READ MORE: Money laundering in B.C. casinos a ‘system failure’

The sales tax records show “straw buyers” buying multiple cars and selling them through the same exporters. “It was a surprise to us” to hear that grocery bags of cash were being brought into dealerships, German said.

Former Vancouver Police deputy chief Doug LePard helped in the investigation. He described car dealership staff accepting cash from buyers, and then helping them arrange for tax rebates.

Finance ministry staff report that they have seen a “dramatic increase” in rebate applications for vehicles destined for sale abroad. Before 2014, fewer than 100 vehicles received the rebate, and by 2016 the number of rebates had jumped to 3,674 vehicles.

In 2016 alone, a single “straw buyer” bought 29 vehicles, 48 buyers made between 11 and 29 purchases and 1,000 of these buyers were linked to the same exporter. Since 2013, the province has paid $85 million in rebates for exported vehicles.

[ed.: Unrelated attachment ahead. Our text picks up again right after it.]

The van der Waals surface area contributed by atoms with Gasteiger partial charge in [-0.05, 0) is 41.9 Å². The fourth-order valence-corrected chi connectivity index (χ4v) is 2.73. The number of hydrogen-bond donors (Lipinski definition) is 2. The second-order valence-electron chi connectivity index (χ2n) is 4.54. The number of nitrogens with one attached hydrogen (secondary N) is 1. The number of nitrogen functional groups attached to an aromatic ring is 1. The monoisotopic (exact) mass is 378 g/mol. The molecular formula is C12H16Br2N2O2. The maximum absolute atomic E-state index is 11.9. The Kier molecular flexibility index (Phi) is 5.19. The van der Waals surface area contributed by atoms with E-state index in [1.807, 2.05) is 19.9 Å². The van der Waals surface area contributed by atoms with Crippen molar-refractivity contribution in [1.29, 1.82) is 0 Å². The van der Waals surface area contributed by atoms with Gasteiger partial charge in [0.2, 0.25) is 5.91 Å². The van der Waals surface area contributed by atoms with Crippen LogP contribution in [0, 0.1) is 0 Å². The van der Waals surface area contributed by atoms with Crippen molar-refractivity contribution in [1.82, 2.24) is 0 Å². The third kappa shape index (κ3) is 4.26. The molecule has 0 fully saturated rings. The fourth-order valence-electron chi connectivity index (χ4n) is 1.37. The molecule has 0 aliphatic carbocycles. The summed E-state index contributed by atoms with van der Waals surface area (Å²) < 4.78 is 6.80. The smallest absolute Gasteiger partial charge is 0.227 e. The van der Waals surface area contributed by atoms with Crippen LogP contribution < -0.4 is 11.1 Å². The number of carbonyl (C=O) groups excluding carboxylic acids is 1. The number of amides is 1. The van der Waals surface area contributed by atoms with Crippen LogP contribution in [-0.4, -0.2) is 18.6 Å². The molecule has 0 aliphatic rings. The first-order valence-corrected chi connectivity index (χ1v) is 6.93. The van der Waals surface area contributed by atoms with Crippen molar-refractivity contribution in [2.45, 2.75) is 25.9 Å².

Eby said buying and selling race horses has a long history of acting as a vehicle for converting and transporting cash. Activity at Hastings Racecourse in Vancouver and Fraser Downs harness racing track in Surrey did not turn up evidence of suspicious transactions, he said.


@tomfletcherbc
tfletcher@blackpress.ca

Like us on Facebook and follow us on Twitter.

BC legislature

Just Posted

Emily Steele holds up a collage of her son, 16-year-old Elijah-Iain Beauregard who was stabbed and killed in June 2019, outside of Kelowna Law Courts on June 18. (Aaron Hemens/Capital News)
Kelowna woman who fatally stabbed Eli Beauregard facing up to 1.5 years of jail time

Her jail sentence would be followed by an additional one to 1.5 years of supervision

This undated file photo provided by Ernie Carswell & Partners shows the home featured in the opening and closing scenes of The Brady Bunch in Los Angeles. Do you know the occupation of Mike Brady, the father in this show about a blended family? (Anthony Barcelo/Ernie Carswell & Partners via AP, File)